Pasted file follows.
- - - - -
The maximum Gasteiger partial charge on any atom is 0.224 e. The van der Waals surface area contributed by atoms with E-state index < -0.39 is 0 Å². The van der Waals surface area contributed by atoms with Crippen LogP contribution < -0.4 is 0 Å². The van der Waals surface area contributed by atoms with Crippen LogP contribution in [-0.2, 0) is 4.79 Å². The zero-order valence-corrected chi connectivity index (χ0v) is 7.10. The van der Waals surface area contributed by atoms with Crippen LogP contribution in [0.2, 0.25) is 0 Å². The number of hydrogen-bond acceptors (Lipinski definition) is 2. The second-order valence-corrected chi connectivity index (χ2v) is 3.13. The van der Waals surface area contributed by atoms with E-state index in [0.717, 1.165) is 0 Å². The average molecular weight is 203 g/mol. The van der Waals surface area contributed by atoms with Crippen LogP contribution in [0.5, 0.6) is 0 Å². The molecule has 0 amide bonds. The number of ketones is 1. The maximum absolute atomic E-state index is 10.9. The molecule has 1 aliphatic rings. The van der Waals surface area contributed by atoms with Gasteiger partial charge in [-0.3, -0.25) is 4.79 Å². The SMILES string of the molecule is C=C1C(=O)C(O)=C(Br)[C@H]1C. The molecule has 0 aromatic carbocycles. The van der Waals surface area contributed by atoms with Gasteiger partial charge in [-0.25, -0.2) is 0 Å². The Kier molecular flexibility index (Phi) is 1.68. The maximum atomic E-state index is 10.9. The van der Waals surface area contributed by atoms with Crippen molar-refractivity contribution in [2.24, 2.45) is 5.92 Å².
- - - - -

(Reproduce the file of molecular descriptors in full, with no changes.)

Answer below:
The maximum Gasteiger partial charge on any atom is 0.224 e. The van der Waals surface area contributed by atoms with E-state index < -0.39 is 0 Å². The van der Waals surface area contributed by atoms with Crippen LogP contribution < -0.4 is 0 Å². The van der Waals surface area contributed by atoms with Crippen LogP contribution in [-0.2, 0) is 4.79 Å². The zero-order valence-corrected chi connectivity index (χ0v) is 7.10. The van der Waals surface area contributed by atoms with Crippen LogP contribution in [0.2, 0.25) is 0 Å². The number of hydrogen-bond acceptors (Lipinski definition) is 2. The second-order valence-corrected chi connectivity index (χ2v) is 3.13. The van der Waals surface area contributed by atoms with E-state index in [0.717, 1.165) is 0 Å². The average molecular weight is 203 g/mol. The van der Waals surface area contributed by atoms with Crippen LogP contribution in [0.5, 0.6) is 0 Å². The molecule has 0 amide bonds. The number of ketones is 1. The maximum absolute atomic E-state index is 10.9. The molecule has 1 aliphatic rings. The van der Waals surface area contributed by atoms with Gasteiger partial charge in [-0.3, -0.25) is 4.79 Å². The SMILES string of the molecule is C=C1C(=O)C(O)=C(Br)[C@H]1C. The molecule has 0 aromatic carbocycles. The van der Waals surface area contributed by atoms with Gasteiger partial charge in [-0.25, -0.2) is 0 Å². The Kier molecular flexibility index (Phi) is 1.68. The maximum atomic E-state index is 10.9. The van der Waals surface area contributed by atoms with Crippen molar-refractivity contribution in [2.24, 2.45) is 5.92 Å².